6

At first I thought this answer was the solution, but now I think I need a temporary file as buffer.

This works unreliably:

#!/bin/sh
echo 'OK' |
{
    {
        tee /dev/fd/3 | head --bytes=1 >&4
    } 3>&1 | tail --bytes=+2 >&4
} 4>&1

When I run this in a terminal, sometimes I get:

OK

and sometimes I get:

K
O

Seems totally random. So as a workaround I'm writing the output of tail to a file and reading it back to stdout after the pipe has finished.

#!/bin/sh
echo 'OK' |
{
    {
        tee /dev/fd/3 | head --bytes=1 >&4
    } 3>&1 | tail --bytes=+2 >file
} 4>&1
cat file

Can this be done in dash without temporary files? Shell variables as buffer aren't an option either, as the output might contain NUL bytes.

  • Possible duplicate of How can I send stdout to multiple commands? – Sergiy Kolodyazhnyy Feb 5 '17 at 18:21
  • There's multiple other solutions in the post, including named pipes and process substitution with bash . Try them first – Sergiy Kolodyazhnyy Feb 5 '17 at 18:27
  • 1
    Thanks @Serg, as I'm using dash I don't have access to process substitution. (I added dash to the title.) With named pipes I have the exact same problem (arbitrary order of execution). – Kontrollfreak Feb 5 '17 at 18:32
  • 1
    Any time you're running multiple processes in parallel the ordering of output is going to be unspecified. – Michael Homer Feb 5 '17 at 19:28
  • 1
    So, I've posted an answer on the linked question. unix.stackexchange.com/a/342717/85039 See if that works for you. Of course, it's for relatively small output, doesn't work if you have huge amount of data that you need to give to multiple commands, but in your specific case should work. I tested that with dash on my system as well – Sergiy Kolodyazhnyy Feb 5 '17 at 20:23
1

If you wanted to run the consumers and producer in parallel, but serialize the output of the consumers, you'd need to delay the output of the second consumer. For that, you'd need to store its output somehow and the best way is with a temporary file.

With zsh:

{cat =(producer > >(consumer1 >&3) | consumer2)} 3>&1

bash has an issue in that it doesn't wait for the process substitution commands, so you'd have to use nasty work arounds there.

Here, we're using the =(...) form of process substitution to store the output of comsumer2 in a temporary file and cat it afterwards. We can't do that for more than 2 consumers. For that, we'd need to create the temp files by hand.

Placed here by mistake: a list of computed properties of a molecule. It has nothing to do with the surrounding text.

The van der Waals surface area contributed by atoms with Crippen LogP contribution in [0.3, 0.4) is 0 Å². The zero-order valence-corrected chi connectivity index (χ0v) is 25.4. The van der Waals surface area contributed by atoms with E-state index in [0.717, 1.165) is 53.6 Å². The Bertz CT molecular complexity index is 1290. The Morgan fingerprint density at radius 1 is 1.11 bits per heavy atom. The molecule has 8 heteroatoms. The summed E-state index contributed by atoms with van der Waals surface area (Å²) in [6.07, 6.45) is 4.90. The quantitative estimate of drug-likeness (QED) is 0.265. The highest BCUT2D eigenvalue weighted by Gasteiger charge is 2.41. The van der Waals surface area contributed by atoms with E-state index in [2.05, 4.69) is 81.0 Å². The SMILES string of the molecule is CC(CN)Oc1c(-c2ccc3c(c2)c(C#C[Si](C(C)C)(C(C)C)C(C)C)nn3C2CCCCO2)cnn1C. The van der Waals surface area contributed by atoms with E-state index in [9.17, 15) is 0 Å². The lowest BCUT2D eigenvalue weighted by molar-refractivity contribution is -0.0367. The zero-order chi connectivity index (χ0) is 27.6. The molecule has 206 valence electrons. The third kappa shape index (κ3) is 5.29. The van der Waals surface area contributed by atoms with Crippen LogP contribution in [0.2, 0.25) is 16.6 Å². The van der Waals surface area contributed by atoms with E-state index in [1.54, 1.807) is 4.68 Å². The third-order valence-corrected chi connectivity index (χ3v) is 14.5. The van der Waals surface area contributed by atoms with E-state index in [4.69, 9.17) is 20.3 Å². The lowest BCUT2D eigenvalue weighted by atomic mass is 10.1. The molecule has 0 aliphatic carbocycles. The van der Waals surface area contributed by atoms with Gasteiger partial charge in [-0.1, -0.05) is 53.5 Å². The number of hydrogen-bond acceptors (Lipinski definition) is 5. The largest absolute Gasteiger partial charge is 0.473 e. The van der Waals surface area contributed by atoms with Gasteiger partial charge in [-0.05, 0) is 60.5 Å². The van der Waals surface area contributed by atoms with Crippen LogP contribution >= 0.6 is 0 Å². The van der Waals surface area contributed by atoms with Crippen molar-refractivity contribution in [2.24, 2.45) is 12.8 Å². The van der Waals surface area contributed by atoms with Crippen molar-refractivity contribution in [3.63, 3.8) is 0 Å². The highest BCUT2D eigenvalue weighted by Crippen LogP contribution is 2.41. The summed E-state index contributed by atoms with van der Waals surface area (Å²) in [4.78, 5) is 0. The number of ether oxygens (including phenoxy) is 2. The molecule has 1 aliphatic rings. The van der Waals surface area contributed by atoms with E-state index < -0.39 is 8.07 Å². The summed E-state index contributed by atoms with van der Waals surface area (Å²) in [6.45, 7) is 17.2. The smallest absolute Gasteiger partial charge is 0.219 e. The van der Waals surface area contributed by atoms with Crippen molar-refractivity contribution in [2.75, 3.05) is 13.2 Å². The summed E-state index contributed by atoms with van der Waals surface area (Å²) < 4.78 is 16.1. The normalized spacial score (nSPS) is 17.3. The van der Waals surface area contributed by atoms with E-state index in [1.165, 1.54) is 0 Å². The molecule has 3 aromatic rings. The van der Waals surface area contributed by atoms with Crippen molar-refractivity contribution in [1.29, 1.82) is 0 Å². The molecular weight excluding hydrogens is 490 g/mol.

When not using =(...), we'd have to handle the clean up of the tempfiles by hand. We can handle that by creating and deleting them up front so not to have to worry about the cases where the script is killed. Still with zsh:

tmp1=$(mktemp) && tmp2=$(mktemp) || exit
{
  rm -f -- $tmp1 $tmp2
  producer > >(consumer1) > >(consumer2 >&3) > >(consumer3 >&5)
  cat <&4 <&6
} 3> $tmp1 4< $tmp1 5> $tmp2 6< $tmp2

Edit (I initially missed the fact that a solution for dash was required)

For dash (or any POSIX shell that doesn't set the close-on-exec flag on fds above 2 and uses pipes and not socketpairs for |), and on systems with /dev/fd/x support:

tmp1=$(mktemp) && tmp2=$(mktemp) || exit
{
  rm -f -- "$tmp1" "$tmp2"
  {
    {
      {
        producer | tee /dev/fd/4 /dev/fd/6 | consumer1 >&7
      } 4>&1 | consumer2 >&3
    } 6>&1 | consumer3 >&5
  } 7>&1
  cat - /dev/fd/6 <&4
} 3> "$tmp1" 4< "$tmp1" 5> "$tmp2" 6< "$tmp2"

That would work with dash, bash, zsh, mksh, busybox sh, posh on Linux, but not ksh93. That approach can't go beyond 4 consumers as we're limited to fds 0 to 9.

1

The best solution is to use temporary files. This makes the code readable and easy to understand when process substitution is not an option.

tmpfile=$(mktemp)

producer | tee "$tmpfile" | consumer1
consumer2 <"$tmpfile"

rm -f "$tmpfile"

or even

tmpfile=$(mktemp)

producer >"$tmpfile"

consumer1 <"$tmpfile"
consumer2 <"$tmpfile"

rm -f "$tmpfile"
  • bash doesn't use temp files for process substitution. Only temporary named pipes on systems that don't support /dev/fd/n. Only zsh (with the =(...) syntax) or fish (with psub -f) can use temp files for process substitutions. It's true though that the solution here is to use temp files (not fifos) as we need to run the commands one after the other, not in parallel. Other option would be to run the commands in parallel but with their output to different files which are concatenated afterwards (the first one could be left unredirected). That's what GNU parallel does. – Stéphane Chazelas Sep 17 '17 at 13:24

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